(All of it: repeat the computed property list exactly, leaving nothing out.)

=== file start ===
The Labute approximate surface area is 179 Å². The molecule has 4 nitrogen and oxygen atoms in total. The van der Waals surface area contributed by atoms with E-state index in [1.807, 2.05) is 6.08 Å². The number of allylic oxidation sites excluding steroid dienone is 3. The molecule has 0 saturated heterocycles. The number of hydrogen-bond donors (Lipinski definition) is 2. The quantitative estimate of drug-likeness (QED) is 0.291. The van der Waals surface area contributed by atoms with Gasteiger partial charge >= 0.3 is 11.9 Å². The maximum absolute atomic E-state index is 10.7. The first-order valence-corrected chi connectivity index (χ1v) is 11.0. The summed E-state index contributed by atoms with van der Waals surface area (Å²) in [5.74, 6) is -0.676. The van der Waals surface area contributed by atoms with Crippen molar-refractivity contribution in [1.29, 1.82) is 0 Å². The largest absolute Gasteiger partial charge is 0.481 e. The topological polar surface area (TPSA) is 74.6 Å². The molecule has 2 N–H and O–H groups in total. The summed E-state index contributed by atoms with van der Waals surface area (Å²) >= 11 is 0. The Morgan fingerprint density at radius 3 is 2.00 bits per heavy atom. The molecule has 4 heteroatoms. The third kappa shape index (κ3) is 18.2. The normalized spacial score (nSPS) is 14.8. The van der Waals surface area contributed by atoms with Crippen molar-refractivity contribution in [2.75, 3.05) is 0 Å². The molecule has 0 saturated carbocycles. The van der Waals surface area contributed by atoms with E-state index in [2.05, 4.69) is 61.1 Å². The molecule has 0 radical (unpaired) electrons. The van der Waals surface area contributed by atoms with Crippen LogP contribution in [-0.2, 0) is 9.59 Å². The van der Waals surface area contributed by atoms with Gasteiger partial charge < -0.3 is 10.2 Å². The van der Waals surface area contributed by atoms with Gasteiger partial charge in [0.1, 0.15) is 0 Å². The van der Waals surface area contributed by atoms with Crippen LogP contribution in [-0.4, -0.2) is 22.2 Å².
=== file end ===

The Labute approximate surface area is 179 Å². The molecule has 4 nitrogen and oxygen atoms in total. The van der Waals surface area contributed by atoms with E-state index in [1.807, 2.05) is 6.08 Å². The number of allylic oxidation sites excluding steroid dienone is 3. The molecule has 0 saturated heterocycles. The number of hydrogen-bond donors (Lipinski definition) is 2. The quantitative estimate of drug-likeness (QED) is 0.291. The van der Waals surface area contributed by atoms with Gasteiger partial charge >= 0.3 is 11.9 Å². The maximum absolute atomic E-state index is 10.7. The first-order valence-corrected chi connectivity index (χ1v) is 11.0. The summed E-state index contributed by atoms with van der Waals surface area (Å²) in [5.74, 6) is -0.676. The van der Waals surface area contributed by atoms with Crippen molar-refractivity contribution in [1.29, 1.82) is 0 Å². The largest absolute Gasteiger partial charge is 0.481 e. The topological polar surface area (TPSA) is 74.6 Å². The molecule has 2 N–H and O–H groups in total. The summed E-state index contributed by atoms with van der Waals surface area (Å²) >= 11 is 0. The Morgan fingerprint density at radius 3 is 2.00 bits per heavy atom. The molecule has 4 heteroatoms. The third kappa shape index (κ3) is 18.2. The normalized spacial score (nSPS) is 14.8. The van der Waals surface area contributed by atoms with Crippen molar-refractivity contribution in [2.75, 3.05) is 0 Å². The molecule has 0 saturated carbocycles. The van der Waals surface area contributed by atoms with E-state index in [2.05, 4.69) is 61.1 Å². The molecule has 0 radical (unpaired) electrons. The van der Waals surface area contributed by atoms with Crippen LogP contribution in [-0.2, 0) is 9.59 Å². The van der Waals surface area contributed by atoms with Gasteiger partial charge < -0.3 is 10.2 Å². The van der Waals surface area contributed by atoms with Gasteiger partial charge in [0.1, 0.15) is 0 Å². The van der Waals surface area contributed by atoms with Crippen LogP contribution in [-0.4, -0.2) is 22.2 Å².